Microplastic contamination has been found in tap water in countries around the world, leading to calls from scientists for urgent research on the health implications. Tap water samples from more than a dozen countries were analysed by scientists for an investigation by Orb Media, who shared the findings with the Guardian.
Estimates suggest that 300 million tons of plastic is produced annually. With particles of plastic entering the water system in multiple ways, from washing synthetic fibre clothing, to tire dust, to microbeads as well as fragmenting from larger pieces. We know oceans are awash with plastic, from the deepest pacific to remote Arctic coast; previous attention has been focused on the effects of plastics on marine life. Studies found that 1/3 of fish caught in the UK contain micro-plastics, meaning plastics are entering into the human food chain. However, this new research has uncovered that the extent of plastic in drinking water which was not widely known.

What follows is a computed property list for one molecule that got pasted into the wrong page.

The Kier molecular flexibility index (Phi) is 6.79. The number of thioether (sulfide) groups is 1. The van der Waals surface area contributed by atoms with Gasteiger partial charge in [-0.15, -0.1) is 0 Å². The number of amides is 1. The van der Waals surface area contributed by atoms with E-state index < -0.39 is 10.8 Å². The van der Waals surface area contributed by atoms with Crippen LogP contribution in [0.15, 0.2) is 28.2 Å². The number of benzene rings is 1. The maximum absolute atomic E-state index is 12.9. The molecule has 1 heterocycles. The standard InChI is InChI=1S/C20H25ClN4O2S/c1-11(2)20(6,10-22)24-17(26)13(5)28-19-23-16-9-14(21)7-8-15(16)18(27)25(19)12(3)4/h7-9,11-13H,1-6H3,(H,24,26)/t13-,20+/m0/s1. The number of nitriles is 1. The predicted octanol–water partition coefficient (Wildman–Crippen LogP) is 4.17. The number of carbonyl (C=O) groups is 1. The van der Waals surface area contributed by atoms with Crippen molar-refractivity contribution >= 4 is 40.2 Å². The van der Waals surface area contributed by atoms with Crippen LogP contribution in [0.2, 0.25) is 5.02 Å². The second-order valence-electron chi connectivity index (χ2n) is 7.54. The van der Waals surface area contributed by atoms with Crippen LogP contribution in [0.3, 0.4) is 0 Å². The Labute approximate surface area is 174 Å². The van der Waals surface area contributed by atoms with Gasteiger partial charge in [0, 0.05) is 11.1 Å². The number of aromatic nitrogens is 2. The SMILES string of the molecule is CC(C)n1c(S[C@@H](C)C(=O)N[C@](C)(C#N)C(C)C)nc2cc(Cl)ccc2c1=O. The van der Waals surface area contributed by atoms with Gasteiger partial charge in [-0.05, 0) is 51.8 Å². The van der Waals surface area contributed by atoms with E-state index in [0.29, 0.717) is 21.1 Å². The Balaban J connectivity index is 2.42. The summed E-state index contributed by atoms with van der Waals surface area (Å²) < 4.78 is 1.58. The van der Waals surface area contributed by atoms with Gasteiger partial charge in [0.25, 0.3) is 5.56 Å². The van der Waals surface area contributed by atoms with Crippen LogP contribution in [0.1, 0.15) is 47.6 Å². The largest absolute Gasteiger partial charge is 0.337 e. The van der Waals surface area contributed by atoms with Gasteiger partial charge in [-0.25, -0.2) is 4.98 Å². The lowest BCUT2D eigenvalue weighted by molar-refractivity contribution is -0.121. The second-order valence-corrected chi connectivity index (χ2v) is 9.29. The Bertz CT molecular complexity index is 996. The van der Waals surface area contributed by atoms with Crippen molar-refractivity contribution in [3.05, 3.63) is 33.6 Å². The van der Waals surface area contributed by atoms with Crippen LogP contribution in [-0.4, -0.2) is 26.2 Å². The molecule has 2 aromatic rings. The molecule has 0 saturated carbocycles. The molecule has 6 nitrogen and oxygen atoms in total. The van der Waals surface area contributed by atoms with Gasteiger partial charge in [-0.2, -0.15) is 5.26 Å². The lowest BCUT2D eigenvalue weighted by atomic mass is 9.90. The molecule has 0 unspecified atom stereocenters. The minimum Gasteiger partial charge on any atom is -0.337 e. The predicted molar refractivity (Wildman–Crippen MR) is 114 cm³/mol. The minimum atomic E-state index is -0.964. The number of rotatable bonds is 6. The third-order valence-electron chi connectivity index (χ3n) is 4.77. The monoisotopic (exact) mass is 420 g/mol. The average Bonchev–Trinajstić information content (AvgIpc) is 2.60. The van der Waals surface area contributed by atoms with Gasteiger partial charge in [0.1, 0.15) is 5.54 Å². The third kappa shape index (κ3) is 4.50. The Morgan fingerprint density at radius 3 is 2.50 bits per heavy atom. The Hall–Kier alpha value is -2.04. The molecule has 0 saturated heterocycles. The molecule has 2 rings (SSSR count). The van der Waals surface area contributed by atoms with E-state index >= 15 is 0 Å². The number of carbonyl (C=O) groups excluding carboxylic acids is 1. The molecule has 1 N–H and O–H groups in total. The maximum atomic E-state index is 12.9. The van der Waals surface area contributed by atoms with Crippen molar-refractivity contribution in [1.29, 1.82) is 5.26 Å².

The extent and scale of plastic contamination in drinking water is only beginning to be understood. Alarmingly, it suggests that water filration is failing to remove the plastic particles.
Should we be concerned? Experts have suggested that microplastics could release the toxic chemicals they absorb in the body. The presence of the particles carries an added concern that nano-particles, which were not tested for in this study, will also be present. They have the potential to penetrate cells and organs, as these particles can carry pathogens the consequences could be deadly. Clearly more investigation is needed to discover how widespread the problem is and the implications this may have, both long and short term.